This content is sponsored by MedStar Washington Hospital Center.
The use of monoclonal antibody therapy has helped treat many diseases – and thanks to the work of scientists and medical professionals, COVID-19 is one of them.
Monoclonal antibodies are laboratory-produced molecules that act as substitute antibodies that can restore, enhance or mimic the immune system’s attack on cells, according to the U.S. Food and Drug Administration. Monoclonal antibodies for COVID-19 may block the virus that causes COVID-19 from attaching to human cells, making it more difficult for the virus to reproduce and cause harm.
Certain monoclonal antibody therapy treatment agents have been granted Emergency Use Authorization (EUA) from the FDA. This has led the team at MedStar Washington Hospital Center to develop programs to administer the treatments, said Dr. Glenn Wortmann, Section Director of infectious diseases at MedStar Washington Hospital Center.
So what exactly is a monoclonal antibody and how does it work? As humans are exposed to various diseases, the body builds the antibodies – the proteins that power the body’s immune response – it needs to fight them and retains them in case a disease tries to return. This is how we gain immunity to many diseases.
People can get very sick until the body is able to make and deploy enough antibodies to fight back. With the novel coronavirus, patients may suffer serious illness or die before their immune system is able to mount a defense.
“With antibody therapy, we’re able to give the body a shortcut, boosting its immune response by introducing antibodies that are pre-assembled and pre-programmed to fight the coronavirus,” Dr. Wortmann said.
In November 2020, the FDA approved two monoclonal antibodies for COVID-19 treatment: bamlanivimab as well as casirivimab and imdevimab. Both treatment approaches are currently available to early-stage COVID-19 patients at MedStar Washington Hospital Center.
The FDA recommends monoclonal antibody treatment only for the following patients who have tested positive, but who are not hospitalized due to COVID: those who are 12 years or older, weigh more than 88 pounds, experience mild to moderate symptoms and are at risk to get very sick from COVID-19. There is no real data on the use of monoclonal antibodies to treat pregnant women who are sick with COVID-19, Dr. Wortmann said.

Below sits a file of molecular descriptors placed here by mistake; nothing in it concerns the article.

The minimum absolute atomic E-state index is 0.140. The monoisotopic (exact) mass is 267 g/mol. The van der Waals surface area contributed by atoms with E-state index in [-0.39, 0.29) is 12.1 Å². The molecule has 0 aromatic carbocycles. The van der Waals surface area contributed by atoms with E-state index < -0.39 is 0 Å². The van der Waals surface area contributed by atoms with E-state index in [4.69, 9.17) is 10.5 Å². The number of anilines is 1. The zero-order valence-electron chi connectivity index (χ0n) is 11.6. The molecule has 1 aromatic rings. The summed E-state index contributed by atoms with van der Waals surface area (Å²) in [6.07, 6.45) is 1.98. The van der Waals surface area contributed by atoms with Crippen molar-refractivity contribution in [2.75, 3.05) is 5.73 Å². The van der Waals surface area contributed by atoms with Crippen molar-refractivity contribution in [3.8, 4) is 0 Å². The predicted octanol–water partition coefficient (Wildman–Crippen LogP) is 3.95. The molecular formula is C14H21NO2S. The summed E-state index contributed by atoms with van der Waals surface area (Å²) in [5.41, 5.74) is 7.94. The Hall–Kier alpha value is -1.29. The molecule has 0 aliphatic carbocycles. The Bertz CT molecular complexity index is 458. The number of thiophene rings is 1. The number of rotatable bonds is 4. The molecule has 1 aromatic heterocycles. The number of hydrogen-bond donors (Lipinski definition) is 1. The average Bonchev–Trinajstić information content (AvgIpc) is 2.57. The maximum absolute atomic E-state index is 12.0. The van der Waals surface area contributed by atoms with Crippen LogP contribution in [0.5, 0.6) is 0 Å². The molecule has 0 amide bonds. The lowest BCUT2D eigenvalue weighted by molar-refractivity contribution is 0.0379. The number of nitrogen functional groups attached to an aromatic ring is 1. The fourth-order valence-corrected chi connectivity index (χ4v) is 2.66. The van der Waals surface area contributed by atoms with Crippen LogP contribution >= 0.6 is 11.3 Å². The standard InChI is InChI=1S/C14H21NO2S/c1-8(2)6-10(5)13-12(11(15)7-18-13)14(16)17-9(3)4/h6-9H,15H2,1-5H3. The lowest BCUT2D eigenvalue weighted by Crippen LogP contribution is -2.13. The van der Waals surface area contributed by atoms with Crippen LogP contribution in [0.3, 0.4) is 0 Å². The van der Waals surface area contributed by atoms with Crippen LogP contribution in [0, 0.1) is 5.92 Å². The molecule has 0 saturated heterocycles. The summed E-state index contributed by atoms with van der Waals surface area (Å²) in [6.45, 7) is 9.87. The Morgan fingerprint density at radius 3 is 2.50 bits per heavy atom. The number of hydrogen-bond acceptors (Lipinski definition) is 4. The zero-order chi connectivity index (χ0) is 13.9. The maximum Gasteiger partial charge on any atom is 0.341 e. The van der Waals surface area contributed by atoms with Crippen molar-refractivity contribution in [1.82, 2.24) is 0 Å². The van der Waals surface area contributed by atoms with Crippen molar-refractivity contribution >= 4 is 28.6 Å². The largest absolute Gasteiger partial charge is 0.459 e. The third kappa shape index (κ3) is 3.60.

Monoclonal antibody therapy is only helpful during a certain window of time, though.
“Antibodies have little effect if a patient’s case of COVID-19 is advanced enough to warrant hospitalization,” Dr. Wortmann said. “By the time a patient is sick enough to need inpatient treatment, they may already be experiencing the massive inflammatory response that makes advanced COVID-19 so dangerous. At that point, the antibodies would have little effect.”
To begin the process of receiving antibodies, a high-risk COVID-19 patient has a one-on-one consultation with a MedStar Washington Hospital Center provider and then books an appointment if they qualify for treatment. When the patient arrives for the treatment, they observe all COVID-19 precautions, including wearing a mask, Dr. Wortmann said.
Antibody infusion takes about an hour. Patients are observed for another hour or so to avoid the rare allergic reaction.
After infusion, the patient goes home to quarantine and must continue to follow the standard isolation precautions established for people who have tested positive for COVID-19. The patient also schedules a telehealth appointment to follow up after the treatment.
So should patients who receive monoclonal antibody treatment get the coronavirus vaccine? Dr. Wortmann says he advises waiting at least 90 days before getting a vaccine so the antibodies don’t interfere with the vaccine’s effectiveness.
Hundreds of MedStar Washington Hospital Center patients have received the antibody treatments, preventing hospitalizations and potentially saving lives, Dr. Wortmann said. And promising developments point to a brighter future too: EUA was granted in February for a new combination of bamlanivimab and etesevimab. This combination targets two of the coronavirus spike proteins, compared to just one for previous treatment agents.
“We’re already very encouraged by what we have seen with the current monoclonal antibody treatments,” Dr. Wortmann said. “And we’re excited about the opportunity to keep introducing new and better treatments here in the future.”
Read more from Dr. Wortmann in a blog post on the MedStar Washington Hospital Center website.